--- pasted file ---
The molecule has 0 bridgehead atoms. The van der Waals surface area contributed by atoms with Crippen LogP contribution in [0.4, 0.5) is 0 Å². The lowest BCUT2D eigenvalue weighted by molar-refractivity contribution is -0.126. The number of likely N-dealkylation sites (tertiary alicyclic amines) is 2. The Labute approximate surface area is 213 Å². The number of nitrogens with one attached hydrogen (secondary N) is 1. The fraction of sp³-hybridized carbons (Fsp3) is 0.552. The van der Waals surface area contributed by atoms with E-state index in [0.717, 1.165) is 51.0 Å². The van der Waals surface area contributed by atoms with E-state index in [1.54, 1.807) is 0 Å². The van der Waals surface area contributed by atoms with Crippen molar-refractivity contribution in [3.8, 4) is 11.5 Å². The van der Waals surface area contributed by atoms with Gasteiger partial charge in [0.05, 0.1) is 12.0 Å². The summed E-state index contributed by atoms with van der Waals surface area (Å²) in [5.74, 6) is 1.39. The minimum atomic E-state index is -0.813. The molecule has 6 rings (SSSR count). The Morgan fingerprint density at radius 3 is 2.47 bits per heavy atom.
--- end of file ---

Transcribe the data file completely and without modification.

The molecule has 0 bridgehead atoms. The van der Waals surface area contributed by atoms with Crippen LogP contribution in [0.4, 0.5) is 0 Å². The lowest BCUT2D eigenvalue weighted by molar-refractivity contribution is -0.126. The number of likely N-dealkylation sites (tertiary alicyclic amines) is 2. The Labute approximate surface area is 213 Å². The number of nitrogens with one attached hydrogen (secondary N) is 1. The fraction of sp³-hybridized carbons (Fsp3) is 0.552. The van der Waals surface area contributed by atoms with E-state index in [0.717, 1.165) is 51.0 Å². The van der Waals surface area contributed by atoms with E-state index in [1.54, 1.807) is 0 Å². The van der Waals surface area contributed by atoms with Crippen molar-refractivity contribution in [3.8, 4) is 11.5 Å². The van der Waals surface area contributed by atoms with Gasteiger partial charge in [0.05, 0.1) is 12.0 Å². The summed E-state index contributed by atoms with van der Waals surface area (Å²) in [5.74, 6) is 1.39. The minimum atomic E-state index is -0.813. The molecule has 6 rings (SSSR count). The Morgan fingerprint density at radius 3 is 2.47 bits per heavy atom.